My First Sweater: A Look Back

See that person up there?  Yup, that’s me, modeling the first sweater that I ever knit.  I wore it yesterday, actually, on the recommendation of someone said that I should. So, here’s a look back at my first sweater.  It’s Pattern 13 in the Noro: Catwalk 2 book by Jenny Watson.

I am often afraid to wear my sweaters because I’m worried I’ll damage or ruin them.  On the other hand, I should wear them because I’m proud of the work I do!

I knit this sweater during a class at Kitnit Fine Yarns, which is now The Speckled Sheep, in Lancaster, PA, USA.  I didn’t want to tackle shaping and picking up stitches alone, so I enrolled in this class which, in the description, said it would be a good project for the first time sweater knitter.  I took the plunge.

I’m proud of my work!  It’s a little big for me, but I don’t care.  It’s warm, it has pockets, it’s mine.  Here are some of the statistics for the sweater.

  • Knit from 11 skeins of Noro Kuryeon wool yarn
  • It took me well over a month.
  • The pattern had the dreaded p2tog through the back loop decrease.  It was horrible.  I looked on the Internet for advice on how to accomplish this, and found that if you p2tog stitches together, pull the stitch of the left needle and turn it counterclockwise once, you get the same result.  Here’s a video of how to do this technique properly, without cheating.

Back in the Ludicraft days, I did a week by week saga of how the sweater progressed.  You can wander down memory lane in the list below.

So, that’s basically the story of my first sweater.  As a note, it’s also featured in the pattern page on Ravelry.

What was the first sweater you every knit?  I’d love to see your project.  If you haven’t knit your first sweater yet, don’t be discouraged!  Take the plunge.  Find a teacher or research stuff on the Internet.  Knitting your first sweater is a very rewarding experience.  It was for me!



LaMancha Animal Rescue Holiday Fundraiser

Yowza!  Every have a tidal wave of stuff just happen to you and then you get behind on blogging?  Yup.  That’s me.

Still, my fingers have been busy, especially for the LaMancha Animal Rescue Holiday Fundraiser coming up on Saturday, December 3, 2016 in Coatesville, PA.  I will have the fundraiser’s flyer at the bottom of the post for more information.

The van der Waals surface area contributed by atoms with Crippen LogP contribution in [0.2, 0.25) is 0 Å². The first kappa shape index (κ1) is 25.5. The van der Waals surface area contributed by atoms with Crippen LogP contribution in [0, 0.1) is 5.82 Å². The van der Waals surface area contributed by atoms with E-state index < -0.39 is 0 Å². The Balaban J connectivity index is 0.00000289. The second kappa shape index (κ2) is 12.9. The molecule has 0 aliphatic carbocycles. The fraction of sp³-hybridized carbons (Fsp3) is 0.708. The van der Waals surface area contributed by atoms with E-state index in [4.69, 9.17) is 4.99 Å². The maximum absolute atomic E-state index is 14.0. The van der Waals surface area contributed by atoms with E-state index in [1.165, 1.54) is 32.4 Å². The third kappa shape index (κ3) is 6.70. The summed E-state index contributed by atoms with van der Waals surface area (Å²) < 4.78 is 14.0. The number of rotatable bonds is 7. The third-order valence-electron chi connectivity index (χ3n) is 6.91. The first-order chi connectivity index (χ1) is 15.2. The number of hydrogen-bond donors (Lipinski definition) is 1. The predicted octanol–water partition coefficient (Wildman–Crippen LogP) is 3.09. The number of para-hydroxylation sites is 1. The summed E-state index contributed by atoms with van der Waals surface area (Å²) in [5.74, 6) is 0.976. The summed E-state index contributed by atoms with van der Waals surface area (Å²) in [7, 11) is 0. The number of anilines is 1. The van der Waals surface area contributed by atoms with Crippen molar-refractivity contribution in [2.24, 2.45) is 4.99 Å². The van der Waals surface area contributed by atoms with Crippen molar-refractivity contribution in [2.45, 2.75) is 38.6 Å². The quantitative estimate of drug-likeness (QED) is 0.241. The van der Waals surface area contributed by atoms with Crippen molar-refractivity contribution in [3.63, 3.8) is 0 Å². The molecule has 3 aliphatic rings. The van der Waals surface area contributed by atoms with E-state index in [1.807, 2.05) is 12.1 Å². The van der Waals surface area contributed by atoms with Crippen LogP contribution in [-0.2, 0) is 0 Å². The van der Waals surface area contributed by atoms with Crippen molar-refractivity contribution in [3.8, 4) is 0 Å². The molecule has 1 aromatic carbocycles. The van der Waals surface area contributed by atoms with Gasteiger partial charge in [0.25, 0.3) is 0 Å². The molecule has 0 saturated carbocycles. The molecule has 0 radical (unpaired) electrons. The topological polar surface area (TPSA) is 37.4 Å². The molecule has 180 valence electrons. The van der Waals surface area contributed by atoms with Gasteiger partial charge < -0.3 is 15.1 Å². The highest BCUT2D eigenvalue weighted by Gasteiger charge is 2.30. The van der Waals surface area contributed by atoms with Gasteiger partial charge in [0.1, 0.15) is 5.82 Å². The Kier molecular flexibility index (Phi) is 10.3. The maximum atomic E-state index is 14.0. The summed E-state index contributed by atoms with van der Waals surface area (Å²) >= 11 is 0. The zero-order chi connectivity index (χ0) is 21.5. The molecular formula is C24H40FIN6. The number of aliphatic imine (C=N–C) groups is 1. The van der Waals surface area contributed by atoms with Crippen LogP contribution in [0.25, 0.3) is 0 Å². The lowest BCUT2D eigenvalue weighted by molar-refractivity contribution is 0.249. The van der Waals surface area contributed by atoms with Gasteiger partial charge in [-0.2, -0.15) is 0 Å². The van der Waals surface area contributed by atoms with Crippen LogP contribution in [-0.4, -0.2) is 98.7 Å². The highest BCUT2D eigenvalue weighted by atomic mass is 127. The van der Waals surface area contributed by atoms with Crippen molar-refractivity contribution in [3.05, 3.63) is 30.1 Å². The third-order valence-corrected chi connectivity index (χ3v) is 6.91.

LaMancha Animal Rescue is a great no-kill shelter/farm that takes in all sorts of animals for adoption.  They are on my list of “ones to watch” when it comes time for me and Sam to adopt a dog.  In the meantime, I decided to support them with my handiwork.

My friend Janet works closely with LaMancha, so I got in touch with her after I saw her call on Facebook for vendors for the holiday fundraiser.  I have a whole bunch of lovely goodies ready for her.   And, considering what she’s been showing off from other crafters, it’s going to a great craft show in of itself!  Lots of talent!

The mitts above are some of the projects I will be donating.  I have washcloths, fun hats, and more mitts to sell there.

As promised, here’s more info about the fundraiser and the needs list of the rescue, too.

LaMancha Holiday Fundraiser Info


Please, come on out and support the animals, other crafters, and a great organization!


Halloween at the PA Renaissance Faire

My friend Joan and I went to the PA Renaissance Faire on their last weekend of the year, Saturday the 29th.  We had a great time!  The wickerman above greeted us as we entered the faire grounds.  The entire property at Mount Hope was PACKED.

We saw a few interesting shows, like the one about falconry.  Below, a handler holds a kestrel, who obviously wants to fly, and they did let her do her thing.

Falconry at the PRF

We also go to see a bit of one of Tartanic‘s shows.  They are a fantastic group featuring two traditional drummers and two bagpipers.  Very cool!  Here, their vendor wench, Annika, does some belly dance moves while balancing a sword on her head.

Tartanic at the PRF

After Tartanic finished their show, and I looked over to my right, and there was a girl knitting a huge green shawl!  Wow!  I have never seen knitters at the PRF.  I mean, I’ve bought yarn there, such as the skein of alpaca yarn I acquired below from one vendor.

Alpaca yarn from the PRF.

I had to talk to her and ask her about her project.  She was knitting a shawl, indeed, in garter stitch with very simple yarn over increases.  I figured, I can do that!  So I started one myself.


The funny thing about noticing one person knitting is that within fifteen minutes of seeing the initial knitter, I saw another, and then another!  How cool is that?!

So, you want to know how to make that shawl?  It’s easy, and here’s how I figured the pattern out.  It’s by NO MEANS an original pattern by me, just one I worked out and decided to share with you.  Here it is.

PA Renaissance Faire Shawl

Use the yarn and needles of your choice.  There is no gauge requirement.  My mine, I’m using fingering weight yarn on US 4 needles.

Cast on three stitches.

Row 1:  K1, kfb, K1.  You should now have four stitches.

Row 2:  K2, yo, k to end of row.

Repeat Row 2 until you have the shawl the size you want it.

Cast off loosely.

So, that’s was my PRF experience!  Joan and I had great time, and it was awesome to see some fellow knitters there, too.